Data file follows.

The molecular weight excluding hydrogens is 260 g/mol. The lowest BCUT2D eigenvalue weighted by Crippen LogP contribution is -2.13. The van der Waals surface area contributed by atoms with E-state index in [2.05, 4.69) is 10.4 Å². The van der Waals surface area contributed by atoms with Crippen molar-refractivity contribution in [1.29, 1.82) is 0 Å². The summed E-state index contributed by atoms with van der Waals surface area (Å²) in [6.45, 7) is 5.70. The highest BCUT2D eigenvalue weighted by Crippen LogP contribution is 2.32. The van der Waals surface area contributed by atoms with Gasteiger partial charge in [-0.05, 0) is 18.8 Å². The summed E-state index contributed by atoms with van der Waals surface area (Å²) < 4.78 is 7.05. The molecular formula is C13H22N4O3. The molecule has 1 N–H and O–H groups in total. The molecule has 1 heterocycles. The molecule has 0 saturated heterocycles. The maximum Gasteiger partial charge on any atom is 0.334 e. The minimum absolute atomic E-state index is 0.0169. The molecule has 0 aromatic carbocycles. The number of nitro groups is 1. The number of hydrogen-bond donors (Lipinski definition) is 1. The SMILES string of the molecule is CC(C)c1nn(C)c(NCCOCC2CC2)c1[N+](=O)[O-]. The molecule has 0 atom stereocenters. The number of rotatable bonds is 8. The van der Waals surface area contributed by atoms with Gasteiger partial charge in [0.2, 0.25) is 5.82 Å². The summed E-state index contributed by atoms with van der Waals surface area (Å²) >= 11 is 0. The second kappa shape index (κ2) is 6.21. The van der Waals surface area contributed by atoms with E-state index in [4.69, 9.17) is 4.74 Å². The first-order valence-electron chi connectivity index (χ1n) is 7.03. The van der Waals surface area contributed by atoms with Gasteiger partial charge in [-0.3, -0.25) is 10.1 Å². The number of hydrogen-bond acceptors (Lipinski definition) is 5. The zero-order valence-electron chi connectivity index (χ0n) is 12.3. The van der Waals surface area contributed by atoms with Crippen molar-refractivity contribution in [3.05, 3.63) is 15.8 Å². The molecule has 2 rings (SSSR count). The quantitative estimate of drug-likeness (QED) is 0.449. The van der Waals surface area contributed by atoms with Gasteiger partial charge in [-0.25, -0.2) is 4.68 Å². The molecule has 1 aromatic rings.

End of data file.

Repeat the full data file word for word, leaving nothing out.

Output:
The molecular weight excluding hydrogens is 260 g/mol. The lowest BCUT2D eigenvalue weighted by Crippen LogP contribution is -2.13. The van der Waals surface area contributed by atoms with E-state index in [2.05, 4.69) is 10.4 Å². The van der Waals surface area contributed by atoms with Crippen molar-refractivity contribution in [1.29, 1.82) is 0 Å². The summed E-state index contributed by atoms with van der Waals surface area (Å²) in [6.45, 7) is 5.70. The highest BCUT2D eigenvalue weighted by Crippen LogP contribution is 2.32. The van der Waals surface area contributed by atoms with Gasteiger partial charge in [-0.05, 0) is 18.8 Å². The summed E-state index contributed by atoms with van der Waals surface area (Å²) < 4.78 is 7.05. The molecular formula is C13H22N4O3. The molecule has 1 N–H and O–H groups in total. The molecule has 1 heterocycles. The molecule has 0 saturated heterocycles. The maximum Gasteiger partial charge on any atom is 0.334 e. The minimum absolute atomic E-state index is 0.0169. The molecule has 0 aromatic carbocycles. The number of nitro groups is 1. The number of hydrogen-bond donors (Lipinski definition) is 1. The SMILES string of the molecule is CC(C)c1nn(C)c(NCCOCC2CC2)c1[N+](=O)[O-]. The molecule has 0 atom stereocenters. The number of rotatable bonds is 8. The van der Waals surface area contributed by atoms with Gasteiger partial charge in [0.2, 0.25) is 5.82 Å². The summed E-state index contributed by atoms with van der Waals surface area (Å²) >= 11 is 0. The second kappa shape index (κ2) is 6.21. The van der Waals surface area contributed by atoms with E-state index in [4.69, 9.17) is 4.74 Å². The first-order valence-electron chi connectivity index (χ1n) is 7.03. The van der Waals surface area contributed by atoms with Gasteiger partial charge in [-0.3, -0.25) is 10.1 Å². The number of hydrogen-bond acceptors (Lipinski definition) is 5. The zero-order valence-electron chi connectivity index (χ0n) is 12.3. The van der Waals surface area contributed by atoms with Crippen molar-refractivity contribution in [3.05, 3.63) is 15.8 Å². The molecule has 2 rings (SSSR count). The quantitative estimate of drug-likeness (QED) is 0.449. The van der Waals surface area contributed by atoms with Gasteiger partial charge in [-0.25, -0.2) is 4.68 Å². The molecule has 1 aromatic rings.